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5/18. Acute sterile meningitis as a primary manifestation of pituitary apoplexy.

    pituitary apoplexy is a rare and underdiagnosed clinical syndrome. It results from hemorrhagic infarction of the pituitary gland. In its classical form it is characterized by acute headache, ophthalmoplegia, visual loss and pituitary insufficiency. Meningeal irritation signs, clinically indistinguishable from infectious meningitis, are considered rare and have not been reported as presenting signs. We report a 53-yr-old man who was admitted to hospital following acute headache, fever, neck stiffness and paresis of the left oculomotor and abducent nerves. A lumbar puncture revealed an increased number of polymorphs but with a sterile cerebral spinal fluid. magnetic resonance imaging (MRI) showed an intrasellar mass with central necrosis in an enlarged sella. Endocrinological evaluation demonstrated insufficient thyroid, adrenocortical, and gonadal function. necrosis within a chromophobe adenoma was found upon surgical decompression of the sella. After surgery anterior panhypopituitarism did not recover, while ophthalmoplegia subsided. The patient is now in good health under appropriate hormonal replacement therapy.
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6/18. Recurrent ibuprofen-induced aseptic meningitis.

    OBJECTIVE: To report a case of recurrent aseptic meningitis temporally associated with the use of ibuprofen. CASE SUMMARY: A previously well 51-year-old white man presented with acute confusion and aphasia 7 days after taking a variety of nonprescription medications, including ibuprofen. Imaging of the brain was unremarkable, and lumbar puncture revealed lymphocytic pleocytosis with an elevated protein level. The symptoms improved shortly after admission, and no infectious cause was identified. Two weeks later, the patient was readmitted with similar symptoms beginning immediately after resumption of ibuprofen. His symptoms resolved promptly after ibuprofen was discontinued. DISCUSSION: Drug-induced aseptic meningitis is an unusual complication of drug therapy. Nonsteroidal antiinflammatory drugs (NSAIDs), particularly ibuprofen, are among the most commonly implicated agents, but rechallenge with the suspected agent is uncommon. Use of an objective causality tool indicated a probable relationship between ibuprofen and development of aseptic meningitis in our patient. CONCLUSIONS: Clinicians should consider NSAIDs as potential causes of aseptic meningitis, especially in patients with recurrent illness and no obvious infectious cause. A detailed drug history is invaluable in the assessment of such patients, with particular attention to nonprescription medications such as ibuprofen.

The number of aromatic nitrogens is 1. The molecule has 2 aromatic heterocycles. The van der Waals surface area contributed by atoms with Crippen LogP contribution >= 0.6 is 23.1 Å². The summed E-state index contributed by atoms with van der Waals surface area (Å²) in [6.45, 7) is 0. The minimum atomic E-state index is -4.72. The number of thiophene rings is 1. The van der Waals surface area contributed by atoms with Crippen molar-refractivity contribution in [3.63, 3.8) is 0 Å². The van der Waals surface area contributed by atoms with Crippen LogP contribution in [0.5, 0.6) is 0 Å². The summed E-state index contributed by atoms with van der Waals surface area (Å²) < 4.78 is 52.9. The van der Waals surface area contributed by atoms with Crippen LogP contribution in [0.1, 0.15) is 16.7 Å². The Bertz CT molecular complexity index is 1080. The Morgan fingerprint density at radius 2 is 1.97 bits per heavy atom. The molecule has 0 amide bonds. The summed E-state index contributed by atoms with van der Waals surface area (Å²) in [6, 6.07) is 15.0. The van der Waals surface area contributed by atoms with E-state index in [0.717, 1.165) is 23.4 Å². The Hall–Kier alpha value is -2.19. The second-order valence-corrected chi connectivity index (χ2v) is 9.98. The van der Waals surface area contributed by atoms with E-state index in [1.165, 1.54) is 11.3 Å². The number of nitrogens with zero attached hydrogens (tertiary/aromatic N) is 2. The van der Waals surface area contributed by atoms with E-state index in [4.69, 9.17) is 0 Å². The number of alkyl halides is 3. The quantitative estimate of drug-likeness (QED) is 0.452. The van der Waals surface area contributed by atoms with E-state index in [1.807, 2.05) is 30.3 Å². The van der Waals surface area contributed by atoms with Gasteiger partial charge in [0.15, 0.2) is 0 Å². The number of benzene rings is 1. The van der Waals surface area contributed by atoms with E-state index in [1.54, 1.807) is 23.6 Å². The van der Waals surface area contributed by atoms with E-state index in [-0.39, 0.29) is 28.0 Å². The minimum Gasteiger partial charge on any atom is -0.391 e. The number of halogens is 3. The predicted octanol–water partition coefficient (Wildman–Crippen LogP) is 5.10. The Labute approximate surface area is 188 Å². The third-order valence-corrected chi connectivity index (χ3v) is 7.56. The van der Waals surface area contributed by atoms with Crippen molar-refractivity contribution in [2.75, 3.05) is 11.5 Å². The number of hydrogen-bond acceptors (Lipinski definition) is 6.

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7/18. Cognitive decline with chronic meningitis secondary to a COX-2 inhibitor.

    Non-steroidal anti-inflammatory drugs are currently being investigated as agents to reduce the incidence and progression of Alzheimer's disease. Paradoxically they have also been reported to induce deleterious effects on the central nervous system, including aseptic meningitis and cognitive decline in the elderly. We report a case of a 72-year-old woman who presented with a 6-week history of profound confusion whilst being treated with rofecoxib, a COX-2 inhibitor. Lumbar puncture demonstrated a lymphocytic pleocytosis with increased protein and normal glucose. Complete clinical remission occurred 5 days after the rofecoxib was ceased with no other cause found despite extensive investigation. This case illustrates that non-steroidal anti-inflammatory drugs, including the new COX-2 inhibitors, can produce chronic lymphocytic meningitis, which may manifest as cognitive decline. This mechanism may account for other case reports and epidemiological evidence of the association between non-steroidal anti-inflammatory drugs and confusion.